FREE GLOBAL SHIPPING ON ORDERS OVER $75.

Eco-Cha Tea Club: Longan Charcoal Roasted Wuyi Oolong Tasting Notes

May 08, 2017

This month's batch of tea being shared in the Eco-Cha Tea Club represents a recent renaissance in Taiwanese tea making. It is from a newly planted crop of heirloom Wuyi tea plants that is 100% naturally cultivated, and cured in a way that combines traditional and modern tea making methods. The leaves were sufficiently oxidized, and left to "settle" for several months before undergoing an extensive roasting process. The result is a character of tea that is reminiscent of the traditional Oolongs from mainland China, such as Dancong and Wuyi Oolongs.

The leaves were baked twice at low temperature for long intervals in a modern tea oven to prepare them for an extensive roasting processing using Longanwood charcoal in woven bamboo baskets. This batch was roasted for a total of six sessions lasting several hours each, and spaced over a couple of months in order to achieve the desired effect of a rich, mellow, yet complex and flavorful brew.

The roasted quality is prominent in the initial aroma coming off the leaves after their first steeping. This smoky, cured character is also evident on the palate, but integrated with a complex dried fruit, caramelized quality that gives it a broad flavor profile. It has a tangy/sweet, bold finish that is particularly satisfying.

From the appearance of the unbrewed, dried tea leaves in the first image above, to the color of the brewed tea, as well as the brewed tea leaves, we can see that these leaves were very carefully cured. In the heavy roast tea category, it is common to find leaves that have been overly roasted, with a very dark appearance and a stiff, burnt texture. This is not the case with this batch. These leaves were cultivated and cured with traditional knowledge and modern expertise to offer an interesting batch of tea with a bold and distinct character.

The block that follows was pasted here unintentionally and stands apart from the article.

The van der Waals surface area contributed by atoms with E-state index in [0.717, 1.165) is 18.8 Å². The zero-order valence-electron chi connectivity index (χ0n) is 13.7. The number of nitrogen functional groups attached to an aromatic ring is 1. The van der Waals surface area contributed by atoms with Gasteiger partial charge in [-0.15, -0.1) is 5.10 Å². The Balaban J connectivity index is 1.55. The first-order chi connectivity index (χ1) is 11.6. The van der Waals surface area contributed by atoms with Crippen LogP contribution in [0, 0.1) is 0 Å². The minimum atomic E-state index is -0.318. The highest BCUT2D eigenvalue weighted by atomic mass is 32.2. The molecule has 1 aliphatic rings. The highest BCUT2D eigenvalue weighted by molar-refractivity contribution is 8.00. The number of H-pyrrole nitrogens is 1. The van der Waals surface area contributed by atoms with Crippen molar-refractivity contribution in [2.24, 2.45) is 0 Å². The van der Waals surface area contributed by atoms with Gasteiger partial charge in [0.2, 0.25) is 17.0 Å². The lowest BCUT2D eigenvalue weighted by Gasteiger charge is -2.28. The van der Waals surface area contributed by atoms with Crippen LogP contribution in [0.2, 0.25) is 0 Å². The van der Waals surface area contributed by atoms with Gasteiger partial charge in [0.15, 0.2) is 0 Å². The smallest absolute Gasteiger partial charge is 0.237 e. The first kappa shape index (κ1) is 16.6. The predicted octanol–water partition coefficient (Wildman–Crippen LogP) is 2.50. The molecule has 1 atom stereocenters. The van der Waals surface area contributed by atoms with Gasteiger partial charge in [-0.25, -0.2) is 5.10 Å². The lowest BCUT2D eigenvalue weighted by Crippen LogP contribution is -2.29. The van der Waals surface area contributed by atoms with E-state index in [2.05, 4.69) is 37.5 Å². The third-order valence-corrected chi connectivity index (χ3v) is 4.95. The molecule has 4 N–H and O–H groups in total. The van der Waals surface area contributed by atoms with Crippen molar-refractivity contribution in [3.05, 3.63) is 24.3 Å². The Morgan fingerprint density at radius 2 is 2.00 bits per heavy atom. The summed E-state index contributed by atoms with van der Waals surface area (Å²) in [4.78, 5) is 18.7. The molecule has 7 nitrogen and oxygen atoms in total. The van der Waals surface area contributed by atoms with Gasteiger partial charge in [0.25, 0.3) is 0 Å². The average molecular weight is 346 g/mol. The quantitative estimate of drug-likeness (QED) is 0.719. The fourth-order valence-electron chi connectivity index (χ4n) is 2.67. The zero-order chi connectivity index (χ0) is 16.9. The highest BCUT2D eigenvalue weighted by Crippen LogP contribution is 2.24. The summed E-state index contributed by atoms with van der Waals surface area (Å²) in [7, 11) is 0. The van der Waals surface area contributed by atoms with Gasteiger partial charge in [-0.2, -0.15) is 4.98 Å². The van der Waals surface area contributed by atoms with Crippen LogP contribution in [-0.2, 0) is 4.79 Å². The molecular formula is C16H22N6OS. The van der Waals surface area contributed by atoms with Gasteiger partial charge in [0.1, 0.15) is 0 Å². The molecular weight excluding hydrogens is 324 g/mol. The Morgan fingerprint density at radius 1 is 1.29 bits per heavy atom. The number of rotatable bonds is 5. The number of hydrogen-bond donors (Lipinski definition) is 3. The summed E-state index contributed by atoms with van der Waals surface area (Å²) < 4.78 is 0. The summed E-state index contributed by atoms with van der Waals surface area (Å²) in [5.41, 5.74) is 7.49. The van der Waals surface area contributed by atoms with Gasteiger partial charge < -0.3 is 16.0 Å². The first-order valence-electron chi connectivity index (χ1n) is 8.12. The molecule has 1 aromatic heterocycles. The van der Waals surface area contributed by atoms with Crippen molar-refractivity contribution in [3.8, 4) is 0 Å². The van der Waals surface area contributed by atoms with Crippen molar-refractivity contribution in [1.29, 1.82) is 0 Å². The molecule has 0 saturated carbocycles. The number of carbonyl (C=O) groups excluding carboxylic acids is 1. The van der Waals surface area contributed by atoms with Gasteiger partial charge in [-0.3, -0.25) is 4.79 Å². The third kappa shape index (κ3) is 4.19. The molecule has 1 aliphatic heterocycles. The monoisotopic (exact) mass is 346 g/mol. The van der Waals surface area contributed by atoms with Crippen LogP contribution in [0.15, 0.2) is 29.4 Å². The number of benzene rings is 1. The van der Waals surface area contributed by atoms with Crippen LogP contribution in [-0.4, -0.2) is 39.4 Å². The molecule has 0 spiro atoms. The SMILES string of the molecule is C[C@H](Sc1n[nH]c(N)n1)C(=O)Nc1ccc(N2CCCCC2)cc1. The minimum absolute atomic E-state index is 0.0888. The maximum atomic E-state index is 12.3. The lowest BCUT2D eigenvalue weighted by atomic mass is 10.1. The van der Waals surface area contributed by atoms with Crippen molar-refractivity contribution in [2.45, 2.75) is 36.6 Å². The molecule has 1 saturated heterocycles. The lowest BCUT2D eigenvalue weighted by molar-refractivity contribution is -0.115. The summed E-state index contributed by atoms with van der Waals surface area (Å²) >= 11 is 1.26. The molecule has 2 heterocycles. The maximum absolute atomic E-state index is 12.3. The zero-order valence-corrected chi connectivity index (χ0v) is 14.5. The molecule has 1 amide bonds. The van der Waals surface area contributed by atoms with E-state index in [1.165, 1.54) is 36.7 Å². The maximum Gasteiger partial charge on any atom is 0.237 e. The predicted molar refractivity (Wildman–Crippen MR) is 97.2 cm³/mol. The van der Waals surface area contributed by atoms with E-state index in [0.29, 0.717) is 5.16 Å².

Please share your experience of this month's batch of the Eco-Cha Tea Club by posting your comments, photos, and/or tasting videos here, and we'll see you next month!





Leave a comment

Comments will be approved before showing up.


Also in News

Eco-Cha Fish Teapot
Happy Dragon Boat Festival!

June 18, 2018

Our friend, and go-to teaware vendor for over 20 years, knows that we are always looking for interesting styles of teaware. When he sent us photos of this pretty decorative teapot, crafted in the shape of a swimming fish, only weeks before Dragon Boat Festival, we instantly recognized the cultural significance. To help celebrate the Dragon Boat Festival, we're offering you this special-edition teapot along with 75g of Tie Guan Yin Oolong tea for a limited time!

View full article →

Eco-Cha Tea Club: Light Roast Phoenix Village Oolong Tasting Notes
Eco-Cha Tea Club: Light Roast Phoenix Village Oolong Tasting Notes

June 17, 2018

The truth is, our favorite batches of traditionally made Taiwanese Oolongs have come from this community of family owned farms in the foothills of Phoenix Mountain in Lugu Township. We've been told it's the soil, and the mid-elevation climate that is most conducive to making a traditionally made Oolong Tea. But in our own perception, it's the expertise that comes from generations of tea making that results in the character of tea that we love the most.

View full article →

Eco-Cha Tea Club: Light Roast Phoenix Village Oolong Tea
Eco-Cha Tea Club: Light Roast Phoenix Village Oolong Tea

June 13, 2018

We recently visited Mr. Liu when we hosted a visitor from Italy who was keen on experiencing the local tea culture. Our guest was truly elated to be served tea by a true artisan of the trade. Mr. Liu served us three different teas that were all locally harvested this past spring. They varied only in their degree oxidation and roasting. And the one that was sufficiently oxidized, but only lightly roasted, immediately impressed us.

View full article →